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David writes: My times are in your hand (Ps. 31:15). To him it was a big consolation, the assurance that during all the times of his life he was in God’s hand – in the times during which he was healthy and prosperous, but also in his biggest disappointments and anxiety. He was sure of this consolation because he had committed his life into God’s hand: Into your hand I commit my spirit; you have redeemed me, O LORD, faithful God (Ps. 31:5).

In the Bible we read about the “time” when something happened, or in the “time” when a certain person lived. For example: As it was in the time of Noah so shall it be in the days of the Son of Man. Everybody kept on eating and drinking, and men and women married, up to the very day Noah went into the boat and the flood came and killed them all (Luke 17:26, 27). That was before the dating as we know it. Today we use dates. We say, for example, “it happened in 1914”.

We can speak of the “times” in our lives: the time when I was small, when I went to school, the time when we raised our children and the time when we played with our grandchildren. Then there are also the “times” of joy, but also of suffering and grief. We may one day speak of the time when we were under lockdown restrictions. That time when we couldn’t even attend the funeral of a loved one, the time when our loved ones died “prematurely”. We have a wonderful consolation, because if we have committed our lives into God’s hand we can also say: “My times are in God’s hand.” It applies to what happened, what is happening now and also what will happen in future. To commit yourself into the hand of God means that you trust Him fully and surrender your life to his control. We have the promise: Behold, the LORD’s hand is not shortened, that it cannot save, or his ear dull, that it cannot hear (Is. 59:1).

When the Bible speaks of, for example, “the time of Noah”, it does not only refer to Noah, but also to what happened to other people or to nature during that time. Just as it is today when we speak of “the time” of Hitler, we don’t only think about him, but also about the millions of people who died on battlefields and in the gas chambers.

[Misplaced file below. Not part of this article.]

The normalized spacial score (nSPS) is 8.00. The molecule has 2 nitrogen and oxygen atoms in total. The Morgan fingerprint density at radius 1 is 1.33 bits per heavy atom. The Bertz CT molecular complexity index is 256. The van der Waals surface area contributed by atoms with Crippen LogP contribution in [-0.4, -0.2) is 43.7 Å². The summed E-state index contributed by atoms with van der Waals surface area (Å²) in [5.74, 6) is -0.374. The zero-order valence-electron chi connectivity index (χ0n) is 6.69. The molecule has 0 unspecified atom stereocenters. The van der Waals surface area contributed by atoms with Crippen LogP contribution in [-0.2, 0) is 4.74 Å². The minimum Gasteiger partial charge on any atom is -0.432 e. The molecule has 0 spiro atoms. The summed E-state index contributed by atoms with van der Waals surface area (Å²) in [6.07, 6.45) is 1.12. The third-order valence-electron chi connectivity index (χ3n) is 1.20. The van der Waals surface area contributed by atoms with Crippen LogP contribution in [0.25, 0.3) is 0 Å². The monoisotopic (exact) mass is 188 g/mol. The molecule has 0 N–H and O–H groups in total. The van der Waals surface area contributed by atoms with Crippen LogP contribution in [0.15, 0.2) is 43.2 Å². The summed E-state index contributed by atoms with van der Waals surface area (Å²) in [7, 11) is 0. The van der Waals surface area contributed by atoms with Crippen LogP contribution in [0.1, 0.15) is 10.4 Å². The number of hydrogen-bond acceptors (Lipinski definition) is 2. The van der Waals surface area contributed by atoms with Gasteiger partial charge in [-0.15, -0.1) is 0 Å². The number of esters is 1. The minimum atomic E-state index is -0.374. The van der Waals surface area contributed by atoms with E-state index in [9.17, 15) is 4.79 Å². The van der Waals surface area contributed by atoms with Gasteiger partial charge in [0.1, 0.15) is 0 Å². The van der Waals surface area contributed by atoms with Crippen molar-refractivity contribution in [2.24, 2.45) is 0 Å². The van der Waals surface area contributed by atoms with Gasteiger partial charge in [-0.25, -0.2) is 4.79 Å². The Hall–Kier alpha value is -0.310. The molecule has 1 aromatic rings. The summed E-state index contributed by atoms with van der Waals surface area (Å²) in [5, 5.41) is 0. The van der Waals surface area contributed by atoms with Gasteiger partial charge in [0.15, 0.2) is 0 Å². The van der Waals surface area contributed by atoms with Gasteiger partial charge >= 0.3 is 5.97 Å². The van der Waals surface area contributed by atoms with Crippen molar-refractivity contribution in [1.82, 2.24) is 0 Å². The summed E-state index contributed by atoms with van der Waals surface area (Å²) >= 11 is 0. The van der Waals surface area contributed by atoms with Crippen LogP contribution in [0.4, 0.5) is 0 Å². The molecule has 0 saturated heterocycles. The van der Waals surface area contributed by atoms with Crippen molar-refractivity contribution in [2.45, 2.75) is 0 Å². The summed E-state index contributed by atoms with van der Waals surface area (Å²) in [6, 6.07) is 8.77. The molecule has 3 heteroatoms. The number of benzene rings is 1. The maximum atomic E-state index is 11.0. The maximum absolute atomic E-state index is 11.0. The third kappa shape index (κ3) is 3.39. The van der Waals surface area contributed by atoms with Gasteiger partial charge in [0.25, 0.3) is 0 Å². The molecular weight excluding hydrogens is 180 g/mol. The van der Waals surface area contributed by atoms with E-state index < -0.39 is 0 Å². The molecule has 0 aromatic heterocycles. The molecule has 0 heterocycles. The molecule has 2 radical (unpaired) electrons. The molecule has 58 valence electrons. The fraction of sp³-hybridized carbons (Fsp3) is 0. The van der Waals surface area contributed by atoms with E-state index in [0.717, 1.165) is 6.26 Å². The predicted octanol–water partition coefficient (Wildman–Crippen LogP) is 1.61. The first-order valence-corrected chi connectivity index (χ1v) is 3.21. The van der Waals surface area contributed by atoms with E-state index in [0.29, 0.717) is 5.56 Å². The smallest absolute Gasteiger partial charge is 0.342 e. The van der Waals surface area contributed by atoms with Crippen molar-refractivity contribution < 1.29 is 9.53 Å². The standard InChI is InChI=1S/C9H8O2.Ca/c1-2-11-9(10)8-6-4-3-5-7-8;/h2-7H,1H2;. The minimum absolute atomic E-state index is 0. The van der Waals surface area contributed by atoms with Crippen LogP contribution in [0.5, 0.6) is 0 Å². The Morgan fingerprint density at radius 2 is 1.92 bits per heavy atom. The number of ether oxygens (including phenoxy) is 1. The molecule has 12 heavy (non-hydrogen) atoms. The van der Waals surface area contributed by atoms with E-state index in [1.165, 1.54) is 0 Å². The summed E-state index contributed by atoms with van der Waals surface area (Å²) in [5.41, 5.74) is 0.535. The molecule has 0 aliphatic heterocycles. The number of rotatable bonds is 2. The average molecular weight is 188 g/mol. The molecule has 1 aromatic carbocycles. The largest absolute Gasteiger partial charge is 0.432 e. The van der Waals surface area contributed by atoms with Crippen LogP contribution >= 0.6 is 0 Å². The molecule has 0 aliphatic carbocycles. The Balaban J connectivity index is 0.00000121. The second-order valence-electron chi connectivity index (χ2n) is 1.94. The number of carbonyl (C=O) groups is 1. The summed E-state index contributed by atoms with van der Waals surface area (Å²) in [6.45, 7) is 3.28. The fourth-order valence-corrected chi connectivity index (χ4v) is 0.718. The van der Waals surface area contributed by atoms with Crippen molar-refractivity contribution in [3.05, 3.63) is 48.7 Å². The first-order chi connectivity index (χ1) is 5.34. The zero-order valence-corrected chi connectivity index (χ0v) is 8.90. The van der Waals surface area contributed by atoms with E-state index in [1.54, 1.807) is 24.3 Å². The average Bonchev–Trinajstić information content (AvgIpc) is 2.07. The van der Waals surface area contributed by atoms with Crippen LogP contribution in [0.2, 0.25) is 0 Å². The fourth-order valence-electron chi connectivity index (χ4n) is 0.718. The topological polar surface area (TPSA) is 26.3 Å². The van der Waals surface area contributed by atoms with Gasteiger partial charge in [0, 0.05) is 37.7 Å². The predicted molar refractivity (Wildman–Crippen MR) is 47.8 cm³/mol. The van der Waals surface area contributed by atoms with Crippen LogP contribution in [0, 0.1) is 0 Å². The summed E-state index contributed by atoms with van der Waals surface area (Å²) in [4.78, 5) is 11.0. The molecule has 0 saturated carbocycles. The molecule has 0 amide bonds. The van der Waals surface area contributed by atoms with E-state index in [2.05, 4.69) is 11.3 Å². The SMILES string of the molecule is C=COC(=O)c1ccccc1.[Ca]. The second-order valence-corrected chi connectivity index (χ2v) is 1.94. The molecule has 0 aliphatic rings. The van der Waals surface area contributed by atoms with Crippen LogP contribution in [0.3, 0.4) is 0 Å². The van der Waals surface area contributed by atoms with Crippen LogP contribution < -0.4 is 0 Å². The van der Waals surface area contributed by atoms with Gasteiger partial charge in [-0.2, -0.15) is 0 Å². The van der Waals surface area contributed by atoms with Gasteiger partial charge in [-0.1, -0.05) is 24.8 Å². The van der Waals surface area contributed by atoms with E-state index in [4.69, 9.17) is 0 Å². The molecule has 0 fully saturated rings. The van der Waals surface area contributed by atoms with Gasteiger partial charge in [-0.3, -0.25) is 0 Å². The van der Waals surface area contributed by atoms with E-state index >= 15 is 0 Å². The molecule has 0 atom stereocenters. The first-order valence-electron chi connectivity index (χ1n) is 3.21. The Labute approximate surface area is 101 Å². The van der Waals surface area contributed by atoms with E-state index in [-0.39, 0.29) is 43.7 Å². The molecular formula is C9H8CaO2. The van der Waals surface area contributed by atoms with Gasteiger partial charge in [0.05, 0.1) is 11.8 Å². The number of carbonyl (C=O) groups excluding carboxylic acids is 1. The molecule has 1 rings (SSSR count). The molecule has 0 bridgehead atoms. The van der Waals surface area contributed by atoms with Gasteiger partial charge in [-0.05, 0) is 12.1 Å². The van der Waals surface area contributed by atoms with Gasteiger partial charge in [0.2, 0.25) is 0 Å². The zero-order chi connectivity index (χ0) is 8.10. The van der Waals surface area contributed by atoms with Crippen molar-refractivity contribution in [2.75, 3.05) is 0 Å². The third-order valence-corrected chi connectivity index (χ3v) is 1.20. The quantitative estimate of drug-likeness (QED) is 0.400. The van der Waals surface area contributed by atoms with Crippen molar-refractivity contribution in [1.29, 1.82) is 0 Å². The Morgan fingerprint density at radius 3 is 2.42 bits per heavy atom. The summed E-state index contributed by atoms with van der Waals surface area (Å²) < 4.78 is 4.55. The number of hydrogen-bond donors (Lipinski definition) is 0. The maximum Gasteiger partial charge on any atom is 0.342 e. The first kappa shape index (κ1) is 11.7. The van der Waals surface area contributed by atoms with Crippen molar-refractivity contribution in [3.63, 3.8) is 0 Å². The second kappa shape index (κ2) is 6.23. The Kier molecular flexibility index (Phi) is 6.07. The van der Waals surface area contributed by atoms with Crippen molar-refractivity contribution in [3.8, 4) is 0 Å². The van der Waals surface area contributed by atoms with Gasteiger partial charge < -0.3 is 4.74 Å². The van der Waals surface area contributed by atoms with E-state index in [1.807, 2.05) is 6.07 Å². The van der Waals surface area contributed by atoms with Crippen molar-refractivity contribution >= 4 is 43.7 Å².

The words “my times” not only apply to me, but also to everything belonging to  “my times”: the place where I grow up, the people around me. Also the things that may cause me great anxiety, things that are wrong in our country, disease and the death of loved ones, drought and floods. If we are children of God, we are not at the mercy of fate or Evil. Even if we suffer or things around us are bad, we may still believe that everything is in God’s hand. When we know that, we cannot refrain from offering our hands in service to God. We must make the best use of every opportunity: … making the best use of the time (Eph. 5:16). We are saved by grace for a reason: ... in our union with Christ Jesus he has created us for a life of good deeds, which he has already prepared for us to do (Eph. 2:8-10). We must continue Jesus’ work on earth. For his work we cannot spare our hands.

God adopted a human form. He was with us in Jesus our Lord. As human being Jesus was also in God’s hand. But He did not spare his own hands. For us He allowed that his hands be pierced by nails. By his hands He hung on the cross. That He did, so that we, during our longest time, i.e. eternity, can be with Him.

 

Our heavenly Father, thank you that we may always be in your care, during all the times of our lives. Amen

 

 

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